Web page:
High school teachers often integrate other lesson plans and curriculum resources in their classroom along with Virtual Business simulations (Fashion, Sports & Entertainment Marketing, Hotel, Restaurant, Retail, Management, Accounting & Personal Finance).
In an effort to provide high school business, marketing, and personal finance teachers with some additional business content for their classrooms, we developed this retailing business brief of Costco, the successful warehouse retailer with a unique corporate culture.
The business brief includes a series of discussion questions for students using the Bloom’s Taxonomy and Costa’s Levels of Questioning.
Download the business brief here (PDF file). We welcome any feedback you might have about this resource. If you have suggestions for future resources that would help you in your classroom, send us a quick email. We’d love to hear from you.
Costco - Retailing Done Right
Costco Wholesale Corporation is the largest American membership-only warehouse club retailer that provides a wide selection of merchandise, and is the third largest retailer in the world after Walmart and Amazon.
Stock Symbol: COST (NASDAQ)
Costco History: The first Costco warehouse store opened in Seattle, Washington, on September 15, 1983, and was created by James (Jim) Sinegal and Jeffrey Brotman. Sinegal served as president and CEO of Costco until his retirement in 2012. But, Costco wasn’t an original retailing concept - selling in bulk in a membership warehouse. Prior to starting Costco, Sinegal had worked for many years for a retailing pioneer - a man named Sol Price. In 1954, Price founded FedMart, a company of discount department stores very similar to Costco.
Costco’s corporate culture: Costco’s retention rate for employees who have been there a year is 94%. That level of employee retention (the number of employees who remain employed and don’t leave the company) is unheard of in the retail industry. Costco pays its employees extremely well. Costco’s average wage is $22 per hour vs. $13.38 for Walmart. Costco also offers full health and dental insurance even to its part-time employees; a 401(k) with stock options after a year; and liberal vacation time and family leave.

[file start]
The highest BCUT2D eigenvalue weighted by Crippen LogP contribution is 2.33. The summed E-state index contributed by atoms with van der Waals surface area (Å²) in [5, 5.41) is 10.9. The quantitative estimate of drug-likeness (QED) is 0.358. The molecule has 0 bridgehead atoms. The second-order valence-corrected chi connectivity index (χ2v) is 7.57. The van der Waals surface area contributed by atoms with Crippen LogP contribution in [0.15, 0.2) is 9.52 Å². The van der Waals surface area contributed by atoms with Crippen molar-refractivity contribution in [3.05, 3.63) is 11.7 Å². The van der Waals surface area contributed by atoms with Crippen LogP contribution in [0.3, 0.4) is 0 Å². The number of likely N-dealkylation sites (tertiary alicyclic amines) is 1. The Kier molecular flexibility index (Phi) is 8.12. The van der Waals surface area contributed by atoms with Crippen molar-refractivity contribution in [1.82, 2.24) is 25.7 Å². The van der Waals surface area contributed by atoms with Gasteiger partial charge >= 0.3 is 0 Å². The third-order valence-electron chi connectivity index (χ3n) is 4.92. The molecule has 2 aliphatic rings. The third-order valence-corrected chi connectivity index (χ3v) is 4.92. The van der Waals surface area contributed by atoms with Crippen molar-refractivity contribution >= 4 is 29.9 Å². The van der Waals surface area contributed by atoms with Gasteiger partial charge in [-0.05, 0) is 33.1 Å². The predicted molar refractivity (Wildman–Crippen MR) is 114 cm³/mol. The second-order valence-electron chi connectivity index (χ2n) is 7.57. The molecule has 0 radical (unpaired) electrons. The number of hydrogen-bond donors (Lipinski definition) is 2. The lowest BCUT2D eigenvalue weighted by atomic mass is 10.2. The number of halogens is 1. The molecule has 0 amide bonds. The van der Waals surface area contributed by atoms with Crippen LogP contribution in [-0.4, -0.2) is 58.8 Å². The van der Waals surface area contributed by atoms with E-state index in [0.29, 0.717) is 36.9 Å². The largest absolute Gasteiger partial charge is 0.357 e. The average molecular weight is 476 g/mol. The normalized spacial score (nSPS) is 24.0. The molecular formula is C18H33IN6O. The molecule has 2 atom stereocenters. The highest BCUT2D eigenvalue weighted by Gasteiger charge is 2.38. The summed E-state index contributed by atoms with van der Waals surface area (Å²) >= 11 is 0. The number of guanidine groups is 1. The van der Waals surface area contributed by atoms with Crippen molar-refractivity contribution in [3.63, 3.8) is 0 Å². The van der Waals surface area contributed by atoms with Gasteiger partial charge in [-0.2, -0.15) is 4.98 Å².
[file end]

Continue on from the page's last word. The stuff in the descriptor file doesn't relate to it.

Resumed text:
During the 2008 nationwide recession, many U.S. companies laid off employees and lowered wages for existing employees. Costco did not. Instead, they offered pay raises to existing employees.
Costco’s internal slogan in how they run their business with employees, vendors, and partners is - “do the right thing.” One example. When Costco discovered they’d marketed and sold a shirt as 100% silk, and the shirt wasn’t actually silk, they contacted every customer who purchased the shirt and refunded their purchase.
Costco fun facts: Costco’s most popular product is toilet paper. In a recent year, Costco sold more than 1 billion rolls of toilet paper. You have to pay for the privilege to shop at Costco. Annual Costco memberships will be $60 per year starting June 1, 2017. Annual membership had been $55 previously.
Unlike many well-known retailers, Costco doesn’t spend money on advertising its stores. Costco sells a wide variety of merchandise, including coffins which you can buy online at www.costco.com
Costco/retailing discussion questions:
- If you ran a retail store, how would you make the store experience unique? (Bloom Level 5, Costa Level 3)
- Compare and contrast Costco to Wal-Mart or Target. (B4, C2)
- What would it be like to work as a Costco employee? (B6, C3)
- Have you, or your family, ever shopped at Costco? (B1, C1)
- How is Costco different from other retail stores you’ve visited? (B4, C2) How does a company’s business culture impact their success? (B4, C3)
- How can paying retail employees well impact a retailer’s business? (B6, C2) What do you think about Costco as a business and retailer? (B6, C3)
- As you learn about Costco and retailing, what changes would you make if you were in charege of Costco? (B6, C2)
- Do you think that other retailers could learn from Costco’s success? (B6, C3)
Additional reading and resources: Fortune Magazine - The Magic In The Warehouse Bloomberg Businessweek - Costco CEO Craig Jelinek Leads the Cheapest, Happiest Company in the World [Wikipedia}(https://en.wikipedia.org/wiki/Costco)